Beck’s exciting, dynamic performance

Last night, we were pleased to welcome Beck to the ACL stage for a wide-ranging set of classic hits and stellar new material from his acclaimed new LP Morning Phase. Opening with the riff-heavy rocker “Devil’s Haircut,” Beck and his crack band had the audience in the palm of its collective hand from the get-go. The skittering garage rock of “Black Tambourine” and the groovy rawk of “Think I’m in Love” – which cleverly interpolated Donna Summer’s disco gem “I Feel Love” – kept the party vibe going.

Beck strapping on his acoustic guitar signaled a shift in mood, confirmed by the gorgeous “Golden Age.” The band kept to the spirit of that Sea Change hit, digging deeply into Morning Phase, with attendant hits from other LPs. “Blackbird Chain,” “Don’t Let It Go” and “Blue Moon” proved that Beck’s bag of folk-pop melodies remains bottomless, and his incorporation of banjo in “Say Goodbye” and the anthemic build of “Waking Light” showed him willing to play with the formula. Not content simply to drop new material on the crowd, Beck also essayed takes on Sea Change’s “Lost Cause” and Mutations’ “Dead Melodies,” which fit right in.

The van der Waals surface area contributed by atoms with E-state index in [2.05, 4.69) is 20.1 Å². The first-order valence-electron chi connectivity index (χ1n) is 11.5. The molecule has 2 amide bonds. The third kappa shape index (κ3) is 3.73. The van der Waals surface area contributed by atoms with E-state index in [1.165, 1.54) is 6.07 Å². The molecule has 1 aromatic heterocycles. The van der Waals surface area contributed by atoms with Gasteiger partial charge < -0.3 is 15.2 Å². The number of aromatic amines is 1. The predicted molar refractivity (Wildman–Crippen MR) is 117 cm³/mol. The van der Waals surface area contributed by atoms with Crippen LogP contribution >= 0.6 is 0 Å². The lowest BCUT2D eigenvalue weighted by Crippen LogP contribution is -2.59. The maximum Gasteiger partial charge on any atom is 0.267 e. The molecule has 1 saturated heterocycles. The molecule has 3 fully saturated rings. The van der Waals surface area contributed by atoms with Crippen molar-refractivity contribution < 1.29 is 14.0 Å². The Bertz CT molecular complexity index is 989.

After that sustained wave of shimmering beauty, it was time to pump the energy back up, which the groovy “Sissyneck” accomplished nicely. The whooshing rhythm ‘n’ psych gem “Soldier Jane” and the funky blues rocker “Soul of a Man” kept things vibrating, setting the stage for the Big Smash. The crowd went wild at the sound of the familiar slide lick that heralded “Loser,” as the band filled out the sparse original with psychedelic weirdness and Beck danced all over the stage. The frisky electropop of “Girl” and the noisy guitar fest of “E-Pro” brought the main set to a crashing close, with Beck and band on ending up on their back and literally crawling offstage.

But it wasn’t over yet. The musicians came back to redo a few of the Morning Phase songs with renditions even more beautiful than the first takes. The encore exploded to a close with Beck’s classic anthem “Where It’s At,” in an extended version that included audience call-and-response, Beck doing the electric slide with guitarist Smokey Hormel and bassist Justin Meldal-Johnsen and a coda highlighting the singer’s harmonica showcase “One Foot in the Grave.” The crowd couldn’t have been happier, and we all wished we could have joined the band’s group hug.

Beck’s second performance for Austin City Limits – he first played the show in Season 28 in 2002 – was an exciting, dynamic showcase of talent, and we can’t wait for you to see it when the episode airs in the fall. Stay tuned!